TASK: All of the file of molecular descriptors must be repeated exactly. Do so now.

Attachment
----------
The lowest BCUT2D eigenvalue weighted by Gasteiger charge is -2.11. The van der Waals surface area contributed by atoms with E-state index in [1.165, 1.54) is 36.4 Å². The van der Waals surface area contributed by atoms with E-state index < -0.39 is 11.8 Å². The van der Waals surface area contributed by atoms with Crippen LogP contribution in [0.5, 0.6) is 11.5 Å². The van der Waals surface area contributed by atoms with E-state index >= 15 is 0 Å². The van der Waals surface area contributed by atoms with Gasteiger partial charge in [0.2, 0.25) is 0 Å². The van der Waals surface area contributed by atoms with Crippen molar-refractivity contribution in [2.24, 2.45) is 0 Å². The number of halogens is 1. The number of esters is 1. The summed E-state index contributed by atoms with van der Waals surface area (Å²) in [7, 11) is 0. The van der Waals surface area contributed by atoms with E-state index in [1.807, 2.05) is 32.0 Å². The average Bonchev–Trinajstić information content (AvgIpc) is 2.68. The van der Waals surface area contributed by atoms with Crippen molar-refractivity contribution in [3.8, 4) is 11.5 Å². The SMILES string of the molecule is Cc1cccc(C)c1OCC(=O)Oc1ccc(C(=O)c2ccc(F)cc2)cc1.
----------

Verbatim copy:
The lowest BCUT2D eigenvalue weighted by Gasteiger charge is -2.11. The van der Waals surface area contributed by atoms with E-state index in [1.165, 1.54) is 36.4 Å². The van der Waals surface area contributed by atoms with E-state index < -0.39 is 11.8 Å². The van der Waals surface area contributed by atoms with Crippen LogP contribution in [0.5, 0.6) is 11.5 Å². The van der Waals surface area contributed by atoms with E-state index >= 15 is 0 Å². The van der Waals surface area contributed by atoms with Gasteiger partial charge in [0.2, 0.25) is 0 Å². The van der Waals surface area contributed by atoms with Crippen molar-refractivity contribution in [2.24, 2.45) is 0 Å². The number of halogens is 1. The number of esters is 1. The summed E-state index contributed by atoms with van der Waals surface area (Å²) in [7, 11) is 0. The van der Waals surface area contributed by atoms with E-state index in [1.807, 2.05) is 32.0 Å². The average Bonchev–Trinajstić information content (AvgIpc) is 2.68. The van der Waals surface area contributed by atoms with Crippen molar-refractivity contribution in [3.8, 4) is 11.5 Å². The SMILES string of the molecule is Cc1cccc(C)c1OCC(=O)Oc1ccc(C(=O)c2ccc(F)cc2)cc1.